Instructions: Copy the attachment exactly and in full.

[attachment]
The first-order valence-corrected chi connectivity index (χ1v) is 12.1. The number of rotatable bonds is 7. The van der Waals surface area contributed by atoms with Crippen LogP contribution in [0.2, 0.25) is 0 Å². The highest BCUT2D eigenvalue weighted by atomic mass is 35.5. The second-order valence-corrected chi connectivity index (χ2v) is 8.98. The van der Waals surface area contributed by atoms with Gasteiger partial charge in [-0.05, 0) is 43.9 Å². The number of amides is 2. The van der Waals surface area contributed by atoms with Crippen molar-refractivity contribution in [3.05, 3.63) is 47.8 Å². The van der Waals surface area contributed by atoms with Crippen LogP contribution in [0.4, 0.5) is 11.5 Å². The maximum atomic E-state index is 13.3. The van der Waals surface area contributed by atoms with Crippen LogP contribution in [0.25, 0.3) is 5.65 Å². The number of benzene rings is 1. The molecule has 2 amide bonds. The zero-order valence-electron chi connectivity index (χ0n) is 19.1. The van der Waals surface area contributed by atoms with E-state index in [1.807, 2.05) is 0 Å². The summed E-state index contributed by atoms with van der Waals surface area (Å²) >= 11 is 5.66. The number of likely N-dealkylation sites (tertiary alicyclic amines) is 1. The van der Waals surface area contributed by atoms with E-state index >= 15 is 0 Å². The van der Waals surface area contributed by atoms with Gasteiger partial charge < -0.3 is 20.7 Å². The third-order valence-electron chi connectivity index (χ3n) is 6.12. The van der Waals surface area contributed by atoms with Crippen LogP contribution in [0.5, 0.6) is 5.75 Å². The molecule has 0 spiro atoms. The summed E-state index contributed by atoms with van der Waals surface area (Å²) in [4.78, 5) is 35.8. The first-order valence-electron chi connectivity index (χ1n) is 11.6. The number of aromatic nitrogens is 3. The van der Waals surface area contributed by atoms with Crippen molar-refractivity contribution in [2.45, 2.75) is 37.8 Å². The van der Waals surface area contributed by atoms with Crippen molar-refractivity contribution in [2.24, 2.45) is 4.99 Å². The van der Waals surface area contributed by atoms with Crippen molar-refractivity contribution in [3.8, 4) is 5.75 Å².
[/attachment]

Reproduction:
The first-order valence-corrected chi connectivity index (χ1v) is 12.1. The number of rotatable bonds is 7. The van der Waals surface area contributed by atoms with Crippen LogP contribution in [0.2, 0.25) is 0 Å². The highest BCUT2D eigenvalue weighted by atomic mass is 35.5. The second-order valence-corrected chi connectivity index (χ2v) is 8.98. The van der Waals surface area contributed by atoms with Gasteiger partial charge in [-0.05, 0) is 43.9 Å². The number of amides is 2. The van der Waals surface area contributed by atoms with Crippen molar-refractivity contribution in [3.05, 3.63) is 47.8 Å². The van der Waals surface area contributed by atoms with Crippen LogP contribution in [0.4, 0.5) is 11.5 Å². The maximum atomic E-state index is 13.3. The van der Waals surface area contributed by atoms with Crippen LogP contribution in [0.25, 0.3) is 5.65 Å². The number of benzene rings is 1. The molecule has 2 amide bonds. The zero-order valence-electron chi connectivity index (χ0n) is 19.1. The van der Waals surface area contributed by atoms with E-state index in [1.807, 2.05) is 0 Å². The summed E-state index contributed by atoms with van der Waals surface area (Å²) >= 11 is 5.66. The number of likely N-dealkylation sites (tertiary alicyclic amines) is 1. The van der Waals surface area contributed by atoms with E-state index >= 15 is 0 Å². The van der Waals surface area contributed by atoms with Gasteiger partial charge < -0.3 is 20.7 Å². The third-order valence-electron chi connectivity index (χ3n) is 6.12. The van der Waals surface area contributed by atoms with Crippen LogP contribution in [0.5, 0.6) is 5.75 Å². The molecule has 0 spiro atoms. The summed E-state index contributed by atoms with van der Waals surface area (Å²) in [4.78, 5) is 35.8. The first-order valence-electron chi connectivity index (χ1n) is 11.6. The number of aromatic nitrogens is 3. The van der Waals surface area contributed by atoms with Crippen molar-refractivity contribution in [2.45, 2.75) is 37.8 Å². The van der Waals surface area contributed by atoms with Crippen molar-refractivity contribution in [2.24, 2.45) is 4.99 Å². The van der Waals surface area contributed by atoms with Crippen molar-refractivity contribution in [3.8, 4) is 5.75 Å².